Consolidating graduate plus loans

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Direct Parent PLUS loans are eligible for Public Service Loan Forgiveness, but not really.Because Parent PLUS loans cannot be repaid under either Income-Based Repayment or Income-Contingent Repayment, you can’t actually make payments on a Parent PLUS loan that count towards Public Service Loan Forgiveness, unless you pay under the Standard 10-year Repayment plan, which won’t leave anything left to forgive.But that doesn’t mean consolidation is always a smart move.Here are four things to consider before you make the leap.Borrowers who graduated before 2010, when the government shifted to Direct Loans, for example, need to consolidate their loans to access the latest income-driven plan, Revised Pay As You Earn.Parent PLUS borrowers most consolidate their loans into the federal Direct Loan program if they want to enroll in the only earnings-based plan available to them, income-contingent repayment.NEWSLETTER: COLLEGE_PLANNERSign up for COLLEGE_PLANNER and more View Sample 1. One of the myths of consolidation is that it makes your debt less expensive by lowering your interest rate.Historically, that may have been accurate, since consolidation was often used as a way to lock in a low interest rate on variable-rate loans, says financial aid expert Mark Kantrowitz.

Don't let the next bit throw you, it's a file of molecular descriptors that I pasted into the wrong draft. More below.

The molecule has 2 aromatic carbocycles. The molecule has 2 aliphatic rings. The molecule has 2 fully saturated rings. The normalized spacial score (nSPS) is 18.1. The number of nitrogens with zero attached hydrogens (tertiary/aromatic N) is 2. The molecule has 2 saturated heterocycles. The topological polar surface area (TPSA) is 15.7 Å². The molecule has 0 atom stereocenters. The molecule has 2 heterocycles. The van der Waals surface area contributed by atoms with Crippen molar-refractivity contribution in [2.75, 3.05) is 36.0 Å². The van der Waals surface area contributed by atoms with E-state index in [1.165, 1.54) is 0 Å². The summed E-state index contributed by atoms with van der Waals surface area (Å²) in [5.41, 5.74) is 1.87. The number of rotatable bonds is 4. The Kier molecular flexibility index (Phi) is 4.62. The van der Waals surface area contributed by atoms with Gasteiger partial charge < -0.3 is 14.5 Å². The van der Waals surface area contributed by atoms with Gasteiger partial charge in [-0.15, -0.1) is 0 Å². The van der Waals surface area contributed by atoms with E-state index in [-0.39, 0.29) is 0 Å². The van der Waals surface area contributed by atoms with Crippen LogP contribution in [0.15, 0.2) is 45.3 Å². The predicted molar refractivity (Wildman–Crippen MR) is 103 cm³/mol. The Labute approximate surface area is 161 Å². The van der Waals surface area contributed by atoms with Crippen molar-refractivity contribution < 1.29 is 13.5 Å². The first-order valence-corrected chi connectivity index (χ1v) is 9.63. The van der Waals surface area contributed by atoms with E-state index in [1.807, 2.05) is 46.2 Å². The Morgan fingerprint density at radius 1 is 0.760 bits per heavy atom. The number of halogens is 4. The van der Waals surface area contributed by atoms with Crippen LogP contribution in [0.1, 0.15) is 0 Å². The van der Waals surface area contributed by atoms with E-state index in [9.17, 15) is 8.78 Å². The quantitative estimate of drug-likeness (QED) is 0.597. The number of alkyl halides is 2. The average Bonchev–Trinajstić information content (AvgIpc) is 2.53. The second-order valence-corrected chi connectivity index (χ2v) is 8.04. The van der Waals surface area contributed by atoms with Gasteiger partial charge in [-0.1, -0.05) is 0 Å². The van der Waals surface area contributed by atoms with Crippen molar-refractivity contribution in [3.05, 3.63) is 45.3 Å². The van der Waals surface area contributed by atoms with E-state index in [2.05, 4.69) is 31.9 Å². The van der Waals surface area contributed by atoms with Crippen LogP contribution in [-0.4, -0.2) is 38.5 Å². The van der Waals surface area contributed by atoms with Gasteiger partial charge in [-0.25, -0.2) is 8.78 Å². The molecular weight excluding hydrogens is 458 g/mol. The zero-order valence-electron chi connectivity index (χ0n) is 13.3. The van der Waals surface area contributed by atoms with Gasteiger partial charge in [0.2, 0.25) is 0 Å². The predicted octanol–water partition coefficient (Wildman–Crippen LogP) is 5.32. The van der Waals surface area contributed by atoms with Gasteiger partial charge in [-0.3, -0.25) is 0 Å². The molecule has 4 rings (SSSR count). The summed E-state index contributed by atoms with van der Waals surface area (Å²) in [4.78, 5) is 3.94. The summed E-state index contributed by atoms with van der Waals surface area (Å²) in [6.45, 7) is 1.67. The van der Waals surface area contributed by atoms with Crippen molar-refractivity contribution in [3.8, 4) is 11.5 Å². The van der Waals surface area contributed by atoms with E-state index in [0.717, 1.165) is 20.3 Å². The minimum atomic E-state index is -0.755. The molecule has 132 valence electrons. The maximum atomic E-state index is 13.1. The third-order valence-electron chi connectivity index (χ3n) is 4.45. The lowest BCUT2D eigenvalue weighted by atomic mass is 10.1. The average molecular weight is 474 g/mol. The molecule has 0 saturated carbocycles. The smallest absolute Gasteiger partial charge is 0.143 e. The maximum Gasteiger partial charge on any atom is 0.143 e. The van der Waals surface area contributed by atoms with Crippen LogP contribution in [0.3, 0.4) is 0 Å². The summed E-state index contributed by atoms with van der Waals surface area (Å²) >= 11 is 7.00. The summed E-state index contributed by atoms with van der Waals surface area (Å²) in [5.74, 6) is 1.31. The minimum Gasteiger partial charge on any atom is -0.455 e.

Consolidation is often the first step borrowers must take to enroll in some of the government’s more flexible repayment plans, including income-driven plans, many of which are restricted to borrowers with Direct Loans.Consolidation also opens up the door to extended repayment plans, in which your term can stretch up to 30 years depending on how much debt you have.Consolidation doesn’t always work to your benefit, however.So, for a simplified example, if you have two loans, one for ,000 at 4% interest and one for ,000 at 6%, your consolidated loan will have a ,000 balance and a 4.7% interest rate.By combining your interest rates, you also lose the ability to employ a favorite tactic of financial planners for paying down debt: targeting the most expensive debt, the loan with the highest interest rate, first.College students can take out new loans each year they’re in school, so by the time graduation comes, it’s common to have half a dozen, or more, individual loans.

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